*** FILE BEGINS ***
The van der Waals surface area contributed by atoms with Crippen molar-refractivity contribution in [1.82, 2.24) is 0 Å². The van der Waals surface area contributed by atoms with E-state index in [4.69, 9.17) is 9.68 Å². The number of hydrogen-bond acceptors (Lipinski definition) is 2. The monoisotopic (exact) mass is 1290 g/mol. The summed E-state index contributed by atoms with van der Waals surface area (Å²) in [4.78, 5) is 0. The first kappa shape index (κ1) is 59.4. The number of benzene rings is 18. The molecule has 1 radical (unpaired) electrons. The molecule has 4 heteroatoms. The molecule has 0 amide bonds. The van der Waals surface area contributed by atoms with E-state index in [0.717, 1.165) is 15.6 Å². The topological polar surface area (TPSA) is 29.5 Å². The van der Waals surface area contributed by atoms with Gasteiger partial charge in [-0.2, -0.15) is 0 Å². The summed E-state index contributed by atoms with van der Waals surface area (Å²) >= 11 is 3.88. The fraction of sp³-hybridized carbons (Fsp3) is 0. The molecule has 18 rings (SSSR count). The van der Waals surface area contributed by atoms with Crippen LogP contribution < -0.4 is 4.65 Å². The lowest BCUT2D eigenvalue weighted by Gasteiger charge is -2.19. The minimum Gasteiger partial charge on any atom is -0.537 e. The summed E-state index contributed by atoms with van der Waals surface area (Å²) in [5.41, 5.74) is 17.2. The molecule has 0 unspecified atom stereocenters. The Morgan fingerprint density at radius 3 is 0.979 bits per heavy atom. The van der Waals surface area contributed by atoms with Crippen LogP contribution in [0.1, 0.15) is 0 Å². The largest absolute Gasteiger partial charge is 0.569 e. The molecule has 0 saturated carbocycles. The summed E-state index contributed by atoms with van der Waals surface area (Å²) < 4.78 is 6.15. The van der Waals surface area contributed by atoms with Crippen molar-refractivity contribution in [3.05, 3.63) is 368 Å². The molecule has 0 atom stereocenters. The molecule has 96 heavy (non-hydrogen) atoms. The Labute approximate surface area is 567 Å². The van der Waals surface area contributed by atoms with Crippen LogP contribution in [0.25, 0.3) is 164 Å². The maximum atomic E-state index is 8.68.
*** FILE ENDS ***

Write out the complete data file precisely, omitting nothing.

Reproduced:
The van der Waals surface area contributed by atoms with Crippen molar-refractivity contribution in [1.82, 2.24) is 0 Å². The van der Waals surface area contributed by atoms with E-state index in [4.69, 9.17) is 9.68 Å². The number of hydrogen-bond acceptors (Lipinski definition) is 2. The monoisotopic (exact) mass is 1290 g/mol. The summed E-state index contributed by atoms with van der Waals surface area (Å²) in [4.78, 5) is 0. The first kappa shape index (κ1) is 59.4. The number of benzene rings is 18. The molecule has 1 radical (unpaired) electrons. The molecule has 4 heteroatoms. The molecule has 0 amide bonds. The van der Waals surface area contributed by atoms with E-state index in [0.717, 1.165) is 15.6 Å². The topological polar surface area (TPSA) is 29.5 Å². The van der Waals surface area contributed by atoms with Gasteiger partial charge in [-0.2, -0.15) is 0 Å². The summed E-state index contributed by atoms with van der Waals surface area (Å²) >= 11 is 3.88. The fraction of sp³-hybridized carbons (Fsp3) is 0. The molecule has 18 rings (SSSR count). The van der Waals surface area contributed by atoms with Crippen LogP contribution < -0.4 is 4.65 Å². The lowest BCUT2D eigenvalue weighted by Gasteiger charge is -2.19. The minimum Gasteiger partial charge on any atom is -0.537 e. The summed E-state index contributed by atoms with van der Waals surface area (Å²) in [5.41, 5.74) is 17.2. The molecule has 0 unspecified atom stereocenters. The Morgan fingerprint density at radius 3 is 0.979 bits per heavy atom. The van der Waals surface area contributed by atoms with Crippen LogP contribution in [0.1, 0.15) is 0 Å². The largest absolute Gasteiger partial charge is 0.569 e. The molecule has 0 saturated carbocycles. The summed E-state index contributed by atoms with van der Waals surface area (Å²) < 4.78 is 6.15. The van der Waals surface area contributed by atoms with Crippen molar-refractivity contribution in [3.05, 3.63) is 368 Å². The molecule has 0 atom stereocenters. The molecule has 96 heavy (non-hydrogen) atoms. The Labute approximate surface area is 567 Å². The van der Waals surface area contributed by atoms with Crippen LogP contribution in [0.25, 0.3) is 164 Å². The maximum atomic E-state index is 8.68.